Immunisation is one of the most important medical interventions that your newborn baby can benefit from. Soon after a child’s birth, your doctor will give you an immunisation schedule which you will need to follow religiously. But even though vaccinations are a key part of newborn and child health regimes, parents may not know just how crucial a role they play.
There are also many anti-vaccination campaigners perpetuating baseless myths and unscientific claims on the apparent “dangers of vaccines”. This scaremongering may cause people to question the safety of immunisation. And though immunisation is completely safe and necessary for the well-being of children and adults, it is always good to be informed about the medical choices you are making. This is why we are answering the most common questions about immunisation and why it is so important to individual and community health.
How Do Vaccines Work?
Vaccines work by making your immune system create antibodies to fight against certain diseases. Usually, you will only make these antibodies after contracting and suffering through an illness. However, with a vaccine, you are injected with an inactive form of the disease, leading your body to produce antibodies for it and therefore be prepared if it is ever attacked by an active version of that virus or bacteria, protecting you from getting ill.
Can My Baby Get The Disease From The Vaccine?
As vaccines are composed of inactive (dead) bacteria or viruses, and sometimes just a part of the germ, it is not possible for those who get immunised to get an illness from the contents of the vaccine. Some vaccines contain a weakened form of the virus, in which case a child can develop mild symptoms of the disease - which is much preferred to a full-blown attack. However, if a child has a weakened immune system due to an illness such as cancer, precautions need to be taken.
How Can I Be Sure That A Vaccine Is Safe?
Vaccines need to be tested before being approved by the government so you can rest assured that the vaccines your child is getting has been through multiple trials and tests for safety.
Are There Side-Effects To Vaccines?
There can be minor side-effects to vaccines, such as soreness around the area of the shot or low fever. However, these symptoms are temporary and fade within hours to days.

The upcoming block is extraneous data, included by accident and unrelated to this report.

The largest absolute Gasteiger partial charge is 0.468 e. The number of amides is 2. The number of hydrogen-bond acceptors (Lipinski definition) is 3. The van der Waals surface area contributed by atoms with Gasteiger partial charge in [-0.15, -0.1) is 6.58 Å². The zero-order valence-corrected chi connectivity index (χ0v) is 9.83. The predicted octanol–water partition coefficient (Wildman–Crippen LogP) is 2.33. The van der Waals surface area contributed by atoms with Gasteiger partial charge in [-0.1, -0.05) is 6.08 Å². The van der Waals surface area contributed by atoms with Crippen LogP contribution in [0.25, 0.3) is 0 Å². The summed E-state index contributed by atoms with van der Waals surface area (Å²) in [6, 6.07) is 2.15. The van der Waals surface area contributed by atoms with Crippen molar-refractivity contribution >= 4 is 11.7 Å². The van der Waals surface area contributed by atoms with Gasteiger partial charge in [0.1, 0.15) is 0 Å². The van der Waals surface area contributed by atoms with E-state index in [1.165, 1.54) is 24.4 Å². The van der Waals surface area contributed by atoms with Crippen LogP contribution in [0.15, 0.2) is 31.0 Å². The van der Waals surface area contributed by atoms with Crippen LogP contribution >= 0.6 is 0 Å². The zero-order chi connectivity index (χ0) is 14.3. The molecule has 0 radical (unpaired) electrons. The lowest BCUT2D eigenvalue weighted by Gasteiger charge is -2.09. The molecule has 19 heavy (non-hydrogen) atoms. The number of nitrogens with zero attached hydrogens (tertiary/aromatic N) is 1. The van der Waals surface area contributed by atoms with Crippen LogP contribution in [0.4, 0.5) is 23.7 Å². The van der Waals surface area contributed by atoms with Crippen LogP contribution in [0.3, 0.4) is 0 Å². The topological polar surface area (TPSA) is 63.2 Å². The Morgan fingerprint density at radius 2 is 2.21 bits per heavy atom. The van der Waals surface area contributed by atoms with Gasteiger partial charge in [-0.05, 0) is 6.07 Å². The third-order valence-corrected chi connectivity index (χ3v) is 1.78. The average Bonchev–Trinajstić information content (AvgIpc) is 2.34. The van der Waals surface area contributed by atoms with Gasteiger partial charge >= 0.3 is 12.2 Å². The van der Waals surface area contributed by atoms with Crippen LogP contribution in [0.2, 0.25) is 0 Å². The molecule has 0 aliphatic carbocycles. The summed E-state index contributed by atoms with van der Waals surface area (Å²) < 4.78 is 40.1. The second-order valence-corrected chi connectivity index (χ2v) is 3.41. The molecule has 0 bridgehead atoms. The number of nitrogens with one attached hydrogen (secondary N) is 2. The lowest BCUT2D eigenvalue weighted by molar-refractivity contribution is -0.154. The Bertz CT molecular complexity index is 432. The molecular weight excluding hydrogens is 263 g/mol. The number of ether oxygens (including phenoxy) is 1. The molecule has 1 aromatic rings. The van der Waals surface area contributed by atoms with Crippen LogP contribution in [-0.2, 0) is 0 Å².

How Serious Are These Diseases? Won’t Getting The Diseases Build My Child’s Immunity Anyway?
Although you may not think it, diseases such as measles, mumps and influenza can have serious complications and expecting a child to build immunity against it from contracting the disease is counterintuitive and dangerous. For example, children under five affected by measles are at risk for ear infections, diarrhoea and pneumonia. In rare cases, measles can lead to an inflammation of the brain known as encephalitis that can cause deafness or developmental disability. Mumps can result in meningitis, encephalitis and permanent deafness. Complications from some vaccine-preventable diseases could even be fatal.
If Most People Are Immunised, Isn’t It Unlikely My Child Will Get Sick? Is There Any Real Need To Immunise My Child?
Though the chances of your child getting ill from vaccine-preventable may be low in some parts of the world, you can never be 100% sure that there is no risk that someone will be carrying these contagious diseases. Getting immunised is not just a personal responsibility but a social one as well.
My Baby Needs So Many Vaccines. Is It Taxing On Their Little Bodies?
Babies can handle a fair amount of germs and, compared to everyday life, the amount in a vaccine is hardly much for their immune systems to cope with. Don’t worry about the number of vaccines your child has to endure as long as you follow a schedule from a doctor. It is all medically tested so that they don’t have more than their bodies can handle.
Can Vaccines Cause Autism?
The claims of a link between the measles-mumps-rubella (MMR) vaccine and autism were spread by a study in 1998, which was later revealed to be severely flawed and inaccurate. It was even be retracted by the journal that it was published in. This study was the reason for a decline in vaccination rates and even caused the cases of many vaccine-preventable diseases to rise in numbers. Not immunising your child puts them at great risk of contracting dangerous diseases and spreading these diseases to others.
Does Immunity From Vaccines Last A Lifetime?
While some vaccines give you lifetime immunity, such as the measles and hepatitis B doses, others do require booster shots at regular intervals, such as tetanus. The influenza vaccine needs to be taken every year as the viruses constantly mutate to different strains and these are included in the shot each year.
To know more about the Swasth Immunised India campaign, click here.